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Bankruptcy–A Moral Choice

When is it moral to break your promises to pay your debts?


We Humans Are Moral Creatures

Your decision about whether to file bankruptcy could sensibly be just a weighing of its economic costs and benefits.            

But there’s more to life than dollars and cents. Whether in the front of our minds or nagging us in the back of our minds is the very human question: “Is it the right thing to do?”

Our important life choices are often moral ones. They are choices between doing what’s right and doing what’s wrong.

When deciding about bankruptcy you could skip that part of the decision-making process. You could make it a purely economic decision. But there’s a good chance that will leave you at least vaguely unsettled. You’ll likely feel good about the decision only after you believe in your head and heart that filing bankruptcy really was the right thing to do.

How to Make a Good Moral Decision 

1. Know what got you here.

What got you to this point of financial crisis? Over the years you made a bunch of legal commitments to your creditors to pay your debts. What has gotten in the way of you sticking with those commitments? Is there anything you would have done differently, and WILL do differently in the future?

2. Consider the moral costs and benefits of attempting to meet your financial commitments.

Don’t just look at the financial and legal costs and benefits of filing bankruptcy or not doing so—impacts on your credit record, your monthly budget, your present and future debt service.

What are the moral costs and benefits?

To the extent that you continue to struggle to pay your debts, the moral benefit is the one you likely focus on when you think about doing what’s right: you keeping your promises to pay your debts.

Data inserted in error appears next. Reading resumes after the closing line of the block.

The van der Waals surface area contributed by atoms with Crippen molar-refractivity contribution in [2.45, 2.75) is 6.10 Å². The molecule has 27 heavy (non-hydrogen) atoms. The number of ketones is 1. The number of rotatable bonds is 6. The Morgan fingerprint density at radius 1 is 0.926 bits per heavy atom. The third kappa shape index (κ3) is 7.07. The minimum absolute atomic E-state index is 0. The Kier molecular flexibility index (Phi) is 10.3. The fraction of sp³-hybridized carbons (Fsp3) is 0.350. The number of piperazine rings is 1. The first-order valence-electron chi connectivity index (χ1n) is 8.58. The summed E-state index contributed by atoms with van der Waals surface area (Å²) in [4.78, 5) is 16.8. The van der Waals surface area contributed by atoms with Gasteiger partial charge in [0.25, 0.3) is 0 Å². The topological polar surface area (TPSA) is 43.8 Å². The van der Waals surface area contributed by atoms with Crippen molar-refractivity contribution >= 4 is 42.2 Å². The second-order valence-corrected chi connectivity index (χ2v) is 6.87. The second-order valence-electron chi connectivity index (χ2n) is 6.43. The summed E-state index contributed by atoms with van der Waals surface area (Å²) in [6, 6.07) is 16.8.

But consider the costs if you continue down that route.  Consider the potential detriments to your physical health from working too many hours and from the stress. Consider your emotional health. Consider how the financial pressures affect your marriage and other significant relationships. Consider what responsibilities you have to your children and other dependents, now and in the future. And consider not just financial responsibilities but the time and attention from you that they need. Extend your responsibilities not just to yourself and your family but also to your broader community.

Don’ts just focus on your moral obligation to your creditors. It’s not only appropriate but even necessary to balance that against obligations to yourself, to your spouse, to your kids, and to society in general.

3.  Focus on making a good decision now.

The past and its decisions are in the past. Accept the responsibility to make the best decisions that you can now.

This means facing your situation honestly and realistically. It is normal to be afraid to face tough realities, ones that make you feel embarrassed and even ashamed. Dealing with it challenges your self-image. Find the courage to be honest with yourself.

Avoid avoidance behavior! Otherwise you’re just staying with the status quo by default. That’s very likely not the morally best route. It’s seldom even the economically most sensible route.

4. Get legal advice about your options.

You need to know your available legal options and all the consequences of those options. Only then can you weigh your options and decide on the right thing to do—morally as well as financially.

You can’t make a good decision without knowledge. And you can’t have adequate knowledge about your options and their consequences without the guidance and advice of a dedicated professional who has spent years, day in and day out, dealing with these kinds of decisions.  

Self-education in the law only goes so far. And it’s not nearly far enough to make the right decisions, on your own behalf much less on behalf of anybody else who relies on you.  

Your bankruptcy lawyer is your legal advisor, not your moral one. So he or she will respect that the final decisions are up to you. But he or she is human, too, and recognizes that it’s a tough choice for you. Having counseled many people making these kinds of decisions, your lawyer should be able to help you find moral closure with yours. If not, find one who does.  

5.  Weigh your available options and decide.

Do whatever you know helps YOU make good decisions. Get motivational help from the right people and resources. Get past your embarrassment and talk with people whose advice you value—your genuine friends, and emotional and spiritual counselors. If it helps, write in your journal about it.

Do whatever it takes to focus on the task. Then make the decision and get it done.


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